“Dear Colleague” letter from the Office of Civil Rights in the U.S. Department of Education puts U.S. colleges on notice to review and upgrade their policies for handling of sexual assault complaints; UNC begins a review of its policies and makes some changes.
Then-freshman Landen Gambill requests a no-contact order from the Office of Student Affairs against her former boyfriend after he made comments about the couple’s sexual relationship to others and those comments got back to Gambill; Gambill then files a sexual misconduct charge against the boyfriend. Subsequently he is suspended from the University.
(Note: The scenario between Gambill and her former boyfriend was provided by the latter’s attorney, John Gresham of the firm Tin Fulton Walker & Owen of Wilmington. Gambill gave interviews early this year but then stopped; she has declined to be interviewed by the Review. She has been open about her own identity, but neither she nor anyone else has identified the boyfriend by name.)
The former boyfriend is told he can overturn the suspension only by undergoing a psychological examination. He withdraws from school for the rest of the semester, and a series of such examinations ensues, lasting into the fall.
When the sexual misconduct case is heard, UNC is in the process of relieving the Honor Court of jurisdiction in sexual assault cases. In the interim, the University Hearings Board (two students, two faculty members and one administrator) hears the case and finds the defendant not guilty, unanimously. It finds him guilty, by 4-1, of verbal harassment.
The former boyfriend is reinstated to UNC for spring 2013 on the condition that he continue to see a psychologist, who would report results to UNC.
Five women — including Melinda Manning ’94, former assistant dean of students at UNC who also earned her law degree from UNC in 2001, and Gambill — file a complaint with OCR claiming UNC does not adequately handle concerns of sexual harassment, sexual assault and sexual violence; provide appropriate grievance procedures and impartial investigations for the same; provide appropriate training to some of the people charged with handling complaints; among other complaints. The complaint as yet has not been made public and has not been shown to the University. The complainants released a copy early on to The Daily Tar Heel but apparently not to anyone else.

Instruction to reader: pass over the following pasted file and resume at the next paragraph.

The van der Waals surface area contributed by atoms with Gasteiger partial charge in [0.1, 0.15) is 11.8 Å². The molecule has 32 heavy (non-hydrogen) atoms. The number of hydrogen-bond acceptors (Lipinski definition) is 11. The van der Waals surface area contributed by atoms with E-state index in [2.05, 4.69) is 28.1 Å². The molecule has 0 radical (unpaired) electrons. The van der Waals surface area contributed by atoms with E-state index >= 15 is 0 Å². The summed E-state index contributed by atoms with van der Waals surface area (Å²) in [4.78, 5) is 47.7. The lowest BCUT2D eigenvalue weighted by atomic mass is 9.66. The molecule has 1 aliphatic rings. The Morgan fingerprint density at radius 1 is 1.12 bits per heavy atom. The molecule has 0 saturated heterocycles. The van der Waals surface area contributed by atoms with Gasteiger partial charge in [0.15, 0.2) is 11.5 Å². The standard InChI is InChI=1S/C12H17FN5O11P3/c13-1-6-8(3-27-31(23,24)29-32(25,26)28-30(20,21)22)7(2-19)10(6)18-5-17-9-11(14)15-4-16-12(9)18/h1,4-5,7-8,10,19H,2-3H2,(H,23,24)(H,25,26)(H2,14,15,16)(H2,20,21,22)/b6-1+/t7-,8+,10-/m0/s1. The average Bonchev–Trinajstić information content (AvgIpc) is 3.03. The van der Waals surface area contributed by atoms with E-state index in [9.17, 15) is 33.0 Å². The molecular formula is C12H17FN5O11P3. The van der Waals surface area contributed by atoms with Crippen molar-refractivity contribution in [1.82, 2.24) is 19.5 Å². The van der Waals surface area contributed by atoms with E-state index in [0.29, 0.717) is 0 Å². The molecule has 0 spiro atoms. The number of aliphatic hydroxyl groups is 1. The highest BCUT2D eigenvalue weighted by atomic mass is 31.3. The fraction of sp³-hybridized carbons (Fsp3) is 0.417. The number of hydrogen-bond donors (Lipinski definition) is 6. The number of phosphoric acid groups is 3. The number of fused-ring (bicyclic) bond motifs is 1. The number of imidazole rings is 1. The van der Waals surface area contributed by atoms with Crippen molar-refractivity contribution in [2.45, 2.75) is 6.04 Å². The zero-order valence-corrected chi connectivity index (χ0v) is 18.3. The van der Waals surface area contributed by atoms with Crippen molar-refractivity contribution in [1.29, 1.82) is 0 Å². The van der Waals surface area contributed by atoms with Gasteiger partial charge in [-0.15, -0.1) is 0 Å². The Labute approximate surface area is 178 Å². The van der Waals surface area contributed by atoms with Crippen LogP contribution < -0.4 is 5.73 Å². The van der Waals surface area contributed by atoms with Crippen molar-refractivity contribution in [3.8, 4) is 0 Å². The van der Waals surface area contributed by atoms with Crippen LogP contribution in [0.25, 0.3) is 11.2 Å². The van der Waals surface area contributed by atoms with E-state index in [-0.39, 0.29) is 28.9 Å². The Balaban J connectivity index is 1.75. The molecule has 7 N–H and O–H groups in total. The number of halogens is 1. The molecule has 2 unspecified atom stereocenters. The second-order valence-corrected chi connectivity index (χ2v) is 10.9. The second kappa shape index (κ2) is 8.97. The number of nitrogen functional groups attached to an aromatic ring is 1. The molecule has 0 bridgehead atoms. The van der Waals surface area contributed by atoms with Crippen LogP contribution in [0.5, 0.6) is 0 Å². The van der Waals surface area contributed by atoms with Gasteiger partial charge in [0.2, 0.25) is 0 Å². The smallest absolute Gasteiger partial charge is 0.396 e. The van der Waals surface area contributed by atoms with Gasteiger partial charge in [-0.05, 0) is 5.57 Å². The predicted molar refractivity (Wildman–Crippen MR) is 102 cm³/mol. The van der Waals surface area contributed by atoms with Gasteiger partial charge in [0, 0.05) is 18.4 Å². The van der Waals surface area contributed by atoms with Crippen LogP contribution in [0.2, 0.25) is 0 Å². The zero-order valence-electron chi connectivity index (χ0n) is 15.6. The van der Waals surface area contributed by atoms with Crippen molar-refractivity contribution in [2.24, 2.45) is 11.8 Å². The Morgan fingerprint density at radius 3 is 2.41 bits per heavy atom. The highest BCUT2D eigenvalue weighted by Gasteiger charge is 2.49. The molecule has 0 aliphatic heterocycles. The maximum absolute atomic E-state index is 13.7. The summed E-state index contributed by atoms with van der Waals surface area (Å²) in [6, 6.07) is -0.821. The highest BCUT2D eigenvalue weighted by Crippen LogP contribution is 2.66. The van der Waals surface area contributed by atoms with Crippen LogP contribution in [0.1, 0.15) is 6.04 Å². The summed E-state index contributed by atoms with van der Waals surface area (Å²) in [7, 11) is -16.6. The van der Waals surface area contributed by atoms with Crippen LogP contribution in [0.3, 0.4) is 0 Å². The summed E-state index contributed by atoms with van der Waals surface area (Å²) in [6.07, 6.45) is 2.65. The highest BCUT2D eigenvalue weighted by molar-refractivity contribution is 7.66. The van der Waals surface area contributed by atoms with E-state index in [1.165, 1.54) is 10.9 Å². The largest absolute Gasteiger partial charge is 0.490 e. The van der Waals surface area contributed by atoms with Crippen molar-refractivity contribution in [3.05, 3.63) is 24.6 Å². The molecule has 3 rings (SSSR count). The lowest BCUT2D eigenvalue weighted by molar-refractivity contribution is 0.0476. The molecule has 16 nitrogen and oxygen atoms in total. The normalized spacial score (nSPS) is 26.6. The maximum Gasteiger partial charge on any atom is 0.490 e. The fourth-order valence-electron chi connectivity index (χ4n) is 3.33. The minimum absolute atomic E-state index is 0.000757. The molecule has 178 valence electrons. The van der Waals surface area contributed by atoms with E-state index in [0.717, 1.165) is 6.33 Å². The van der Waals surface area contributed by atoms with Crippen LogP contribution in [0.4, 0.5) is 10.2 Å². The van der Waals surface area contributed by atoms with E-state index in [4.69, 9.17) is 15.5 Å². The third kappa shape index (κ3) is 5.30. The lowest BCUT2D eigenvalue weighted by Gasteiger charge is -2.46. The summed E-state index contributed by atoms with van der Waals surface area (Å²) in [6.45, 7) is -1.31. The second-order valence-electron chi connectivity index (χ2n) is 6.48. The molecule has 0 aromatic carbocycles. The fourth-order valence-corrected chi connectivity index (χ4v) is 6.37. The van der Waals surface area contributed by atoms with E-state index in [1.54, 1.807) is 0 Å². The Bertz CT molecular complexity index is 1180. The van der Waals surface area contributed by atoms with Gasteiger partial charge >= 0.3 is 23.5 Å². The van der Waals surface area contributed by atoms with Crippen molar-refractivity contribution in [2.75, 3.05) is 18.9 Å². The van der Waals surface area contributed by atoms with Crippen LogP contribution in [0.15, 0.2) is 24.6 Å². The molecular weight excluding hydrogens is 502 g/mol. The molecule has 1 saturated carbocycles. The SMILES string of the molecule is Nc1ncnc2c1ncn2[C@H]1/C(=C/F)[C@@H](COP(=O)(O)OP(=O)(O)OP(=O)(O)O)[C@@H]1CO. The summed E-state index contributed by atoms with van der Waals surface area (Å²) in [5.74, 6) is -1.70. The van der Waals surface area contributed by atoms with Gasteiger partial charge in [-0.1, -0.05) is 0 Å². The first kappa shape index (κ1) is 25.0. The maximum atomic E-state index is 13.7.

University retains Gina Smith, a nationally recognized consultant on sexual misconduct issues, to advise it. She initiates a series of forums on campus to “broaden the conversation” on the issue.
The former boyfriend files a harassment complaint against Gambill with the Honor Court. The court charges Gambill.
UNC issues a statement that says some students who work in the honor system have “received threats to their personal safety” after Gambill was charged with harassment.
Gambill files a complaint against UNC, claiming the harassment charge is the University’s retaliation against her for filing the OCR complaint. UNC responds that the Honor Court is independent of the administration. UNC says its administrators do not interfere with the court’s student attorneys.
OCR notifies the University it will investigate the complaint.
Just before the start of spring break, Chancellor Holden Thorp ’86 writes to the campus community, inviting a broader dialogue on sexual assault.
UNC hires a new investigator in the Equal Opportunity/Americans with Disabilities Act Office and a new student complaint coordinator/deputy Title IX officer. It says it will hire a third new staffer in this area.
According to news reports, Gambill files another complaint with the OCR related to the Honor Court harassment charge against her. In response, Thorp asks the court to suspend its hearing on the case. The court complies.